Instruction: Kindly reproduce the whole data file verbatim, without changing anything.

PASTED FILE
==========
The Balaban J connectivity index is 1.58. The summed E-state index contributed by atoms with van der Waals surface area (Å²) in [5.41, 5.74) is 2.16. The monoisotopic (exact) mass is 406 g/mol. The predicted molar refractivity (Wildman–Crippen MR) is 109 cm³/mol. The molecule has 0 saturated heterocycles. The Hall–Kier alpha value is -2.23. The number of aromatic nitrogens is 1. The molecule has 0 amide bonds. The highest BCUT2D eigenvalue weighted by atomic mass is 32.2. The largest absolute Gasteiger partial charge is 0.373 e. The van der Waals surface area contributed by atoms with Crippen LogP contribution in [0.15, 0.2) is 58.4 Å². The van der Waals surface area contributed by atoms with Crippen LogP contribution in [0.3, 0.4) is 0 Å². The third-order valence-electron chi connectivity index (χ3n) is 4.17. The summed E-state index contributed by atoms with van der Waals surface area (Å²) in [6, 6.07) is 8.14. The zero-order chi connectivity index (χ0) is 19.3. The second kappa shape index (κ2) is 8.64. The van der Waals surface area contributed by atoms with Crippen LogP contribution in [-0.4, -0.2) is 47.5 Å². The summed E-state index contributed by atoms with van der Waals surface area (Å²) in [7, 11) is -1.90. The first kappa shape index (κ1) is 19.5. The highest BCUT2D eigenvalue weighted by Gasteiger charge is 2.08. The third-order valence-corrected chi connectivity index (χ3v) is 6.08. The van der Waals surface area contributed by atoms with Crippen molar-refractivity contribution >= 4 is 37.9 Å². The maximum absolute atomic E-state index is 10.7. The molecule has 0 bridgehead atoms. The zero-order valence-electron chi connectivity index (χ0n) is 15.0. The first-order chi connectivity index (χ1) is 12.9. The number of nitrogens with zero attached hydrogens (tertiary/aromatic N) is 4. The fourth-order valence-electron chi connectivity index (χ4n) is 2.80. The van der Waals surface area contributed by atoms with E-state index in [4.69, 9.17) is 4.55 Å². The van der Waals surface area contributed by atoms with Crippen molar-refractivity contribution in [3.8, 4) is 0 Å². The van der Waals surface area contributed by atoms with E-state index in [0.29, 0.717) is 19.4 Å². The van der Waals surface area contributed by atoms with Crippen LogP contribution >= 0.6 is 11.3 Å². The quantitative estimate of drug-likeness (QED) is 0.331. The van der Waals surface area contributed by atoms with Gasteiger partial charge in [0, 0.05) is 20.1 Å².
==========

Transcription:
The Balaban J connectivity index is 1.58. The summed E-state index contributed by atoms with van der Waals surface area (Å²) in [5.41, 5.74) is 2.16. The monoisotopic (exact) mass is 406 g/mol. The predicted molar refractivity (Wildman–Crippen MR) is 109 cm³/mol. The molecule has 0 saturated heterocycles. The Hall–Kier alpha value is -2.23. The number of aromatic nitrogens is 1. The molecule has 0 amide bonds. The highest BCUT2D eigenvalue weighted by atomic mass is 32.2. The largest absolute Gasteiger partial charge is 0.373 e. The van der Waals surface area contributed by atoms with Crippen LogP contribution in [0.15, 0.2) is 58.4 Å². The van der Waals surface area contributed by atoms with Crippen LogP contribution in [0.3, 0.4) is 0 Å². The third-order valence-electron chi connectivity index (χ3n) is 4.17. The summed E-state index contributed by atoms with van der Waals surface area (Å²) in [6, 6.07) is 8.14. The zero-order chi connectivity index (χ0) is 19.3. The second kappa shape index (κ2) is 8.64. The van der Waals surface area contributed by atoms with Crippen LogP contribution in [-0.4, -0.2) is 47.5 Å². The summed E-state index contributed by atoms with van der Waals surface area (Å²) in [7, 11) is -1.90. The first kappa shape index (κ1) is 19.5. The highest BCUT2D eigenvalue weighted by Gasteiger charge is 2.08. The third-order valence-corrected chi connectivity index (χ3v) is 6.08. The van der Waals surface area contributed by atoms with Crippen molar-refractivity contribution >= 4 is 37.9 Å². The maximum absolute atomic E-state index is 10.7. The molecule has 0 bridgehead atoms. The zero-order valence-electron chi connectivity index (χ0n) is 15.0. The first-order chi connectivity index (χ1) is 12.9. The number of nitrogens with zero attached hydrogens (tertiary/aromatic N) is 4. The fourth-order valence-electron chi connectivity index (χ4n) is 2.80. The van der Waals surface area contributed by atoms with E-state index in [4.69, 9.17) is 4.55 Å². The van der Waals surface area contributed by atoms with Crippen molar-refractivity contribution in [3.8, 4) is 0 Å². The van der Waals surface area contributed by atoms with E-state index in [0.29, 0.717) is 19.4 Å². The van der Waals surface area contributed by atoms with Crippen LogP contribution >= 0.6 is 11.3 Å². The quantitative estimate of drug-likeness (QED) is 0.331. The van der Waals surface area contributed by atoms with Gasteiger partial charge in [0, 0.05) is 20.1 Å².